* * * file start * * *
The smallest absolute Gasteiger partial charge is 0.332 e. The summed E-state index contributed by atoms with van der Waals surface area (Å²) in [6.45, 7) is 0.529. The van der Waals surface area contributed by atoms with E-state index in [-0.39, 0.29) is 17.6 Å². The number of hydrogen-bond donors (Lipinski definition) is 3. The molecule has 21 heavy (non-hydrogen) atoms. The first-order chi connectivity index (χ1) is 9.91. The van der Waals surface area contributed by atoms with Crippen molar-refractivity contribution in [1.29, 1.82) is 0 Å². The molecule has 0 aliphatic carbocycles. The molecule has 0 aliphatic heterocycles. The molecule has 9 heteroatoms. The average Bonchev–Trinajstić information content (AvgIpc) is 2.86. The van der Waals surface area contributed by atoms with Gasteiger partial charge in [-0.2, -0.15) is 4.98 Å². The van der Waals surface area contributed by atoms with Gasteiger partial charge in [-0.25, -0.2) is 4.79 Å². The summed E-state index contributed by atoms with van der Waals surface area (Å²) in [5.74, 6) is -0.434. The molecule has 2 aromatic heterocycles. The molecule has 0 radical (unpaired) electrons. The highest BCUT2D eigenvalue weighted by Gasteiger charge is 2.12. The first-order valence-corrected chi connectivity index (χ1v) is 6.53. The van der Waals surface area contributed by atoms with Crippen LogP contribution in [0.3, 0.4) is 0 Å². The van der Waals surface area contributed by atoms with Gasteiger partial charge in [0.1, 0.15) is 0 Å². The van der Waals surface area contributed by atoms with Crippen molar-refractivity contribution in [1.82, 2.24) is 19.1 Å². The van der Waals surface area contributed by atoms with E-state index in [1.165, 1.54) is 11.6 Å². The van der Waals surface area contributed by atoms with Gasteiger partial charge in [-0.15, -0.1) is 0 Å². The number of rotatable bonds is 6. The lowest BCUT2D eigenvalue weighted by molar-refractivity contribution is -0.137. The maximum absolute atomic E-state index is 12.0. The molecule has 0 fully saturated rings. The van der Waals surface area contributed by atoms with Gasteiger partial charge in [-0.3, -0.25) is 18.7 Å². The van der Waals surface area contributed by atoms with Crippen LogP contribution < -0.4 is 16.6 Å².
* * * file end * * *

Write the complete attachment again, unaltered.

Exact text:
The smallest absolute Gasteiger partial charge is 0.332 e. The summed E-state index contributed by atoms with van der Waals surface area (Å²) in [6.45, 7) is 0.529. The van der Waals surface area contributed by atoms with E-state index in [-0.39, 0.29) is 17.6 Å². The number of hydrogen-bond donors (Lipinski definition) is 3. The molecule has 21 heavy (non-hydrogen) atoms. The first-order chi connectivity index (χ1) is 9.91. The van der Waals surface area contributed by atoms with Crippen molar-refractivity contribution in [1.29, 1.82) is 0 Å². The molecule has 0 aliphatic carbocycles. The molecule has 0 aliphatic heterocycles. The molecule has 9 heteroatoms. The average Bonchev–Trinajstić information content (AvgIpc) is 2.86. The van der Waals surface area contributed by atoms with Gasteiger partial charge in [-0.2, -0.15) is 4.98 Å². The van der Waals surface area contributed by atoms with Gasteiger partial charge in [-0.25, -0.2) is 4.79 Å². The summed E-state index contributed by atoms with van der Waals surface area (Å²) in [5.74, 6) is -0.434. The molecule has 2 aromatic heterocycles. The molecule has 0 radical (unpaired) electrons. The highest BCUT2D eigenvalue weighted by Gasteiger charge is 2.12. The first-order valence-corrected chi connectivity index (χ1v) is 6.53. The van der Waals surface area contributed by atoms with Crippen LogP contribution in [0.3, 0.4) is 0 Å². The van der Waals surface area contributed by atoms with Gasteiger partial charge in [0.1, 0.15) is 0 Å². The van der Waals surface area contributed by atoms with Crippen molar-refractivity contribution in [1.82, 2.24) is 19.1 Å². The van der Waals surface area contributed by atoms with E-state index in [1.165, 1.54) is 11.6 Å². The van der Waals surface area contributed by atoms with Gasteiger partial charge in [-0.15, -0.1) is 0 Å². The number of rotatable bonds is 6. The lowest BCUT2D eigenvalue weighted by molar-refractivity contribution is -0.137. The maximum absolute atomic E-state index is 12.0. The molecule has 0 fully saturated rings. The van der Waals surface area contributed by atoms with Gasteiger partial charge in [-0.3, -0.25) is 18.7 Å². The van der Waals surface area contributed by atoms with Crippen LogP contribution < -0.4 is 16.6 Å².